When commuters opt to ride a scooter instead of driving a car, they typically do so for three reasons: a scooter costs less to drive and maintain than a car, scooters are typically better for the environment, and it’s much easier to find a parking space for a scooter than a car. In an effort to improve both the cost and the footprint (environmental and physical) of electric scooters, the Smart Cities Group at MIT designed the Roboscooter: a small, simply-designed scooter that runs on Lithium-ion batteries and folds into a compact area for parking and storage.
The Roboscooter was designed to function equivalent to a 50cc gas-powered scooter, but it’s silent and clean, and it takes up much less parking area than a conventional scooter. Their batteries are small enough to be removed easily, facilitating simple home recharging or even carrying around spare, charged batteries. The scooter could alternatively be charged on its rack when parked at home.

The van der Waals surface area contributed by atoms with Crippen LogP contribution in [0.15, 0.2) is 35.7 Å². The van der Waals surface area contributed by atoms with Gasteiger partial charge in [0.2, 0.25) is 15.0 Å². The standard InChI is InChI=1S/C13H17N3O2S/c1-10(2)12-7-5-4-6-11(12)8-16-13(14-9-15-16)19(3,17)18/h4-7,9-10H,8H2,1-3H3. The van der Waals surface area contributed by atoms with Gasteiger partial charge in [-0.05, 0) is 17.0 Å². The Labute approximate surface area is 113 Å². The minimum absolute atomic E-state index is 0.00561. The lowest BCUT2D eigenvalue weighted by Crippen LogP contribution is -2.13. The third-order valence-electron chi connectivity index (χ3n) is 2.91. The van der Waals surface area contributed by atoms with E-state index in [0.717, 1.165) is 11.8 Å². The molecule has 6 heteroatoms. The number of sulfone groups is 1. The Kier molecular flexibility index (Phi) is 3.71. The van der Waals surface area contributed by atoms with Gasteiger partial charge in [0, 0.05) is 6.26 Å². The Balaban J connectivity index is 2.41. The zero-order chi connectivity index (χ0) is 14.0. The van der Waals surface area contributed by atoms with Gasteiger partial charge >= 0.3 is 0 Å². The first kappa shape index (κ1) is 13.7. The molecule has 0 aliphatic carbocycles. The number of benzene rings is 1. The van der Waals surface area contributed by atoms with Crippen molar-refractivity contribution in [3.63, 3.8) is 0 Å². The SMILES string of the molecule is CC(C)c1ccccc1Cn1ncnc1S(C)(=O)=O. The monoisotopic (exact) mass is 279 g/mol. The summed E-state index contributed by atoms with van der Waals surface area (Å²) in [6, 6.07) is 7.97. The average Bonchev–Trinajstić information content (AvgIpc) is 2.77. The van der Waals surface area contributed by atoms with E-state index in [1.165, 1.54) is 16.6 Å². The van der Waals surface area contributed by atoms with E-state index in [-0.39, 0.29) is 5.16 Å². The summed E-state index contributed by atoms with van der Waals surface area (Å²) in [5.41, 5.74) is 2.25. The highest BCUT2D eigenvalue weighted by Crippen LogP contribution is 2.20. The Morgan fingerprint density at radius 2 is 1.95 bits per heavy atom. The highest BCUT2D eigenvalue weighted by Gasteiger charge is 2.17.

The design of the Roboscooter is much less complicated than other scooters, only requiring about 150 parts to the conventional scooter’s 1000 to 1500 parts. The simplified design means that the Roboscooter would be much less expensive than other types of scooters, and repair and maintenance would be easier.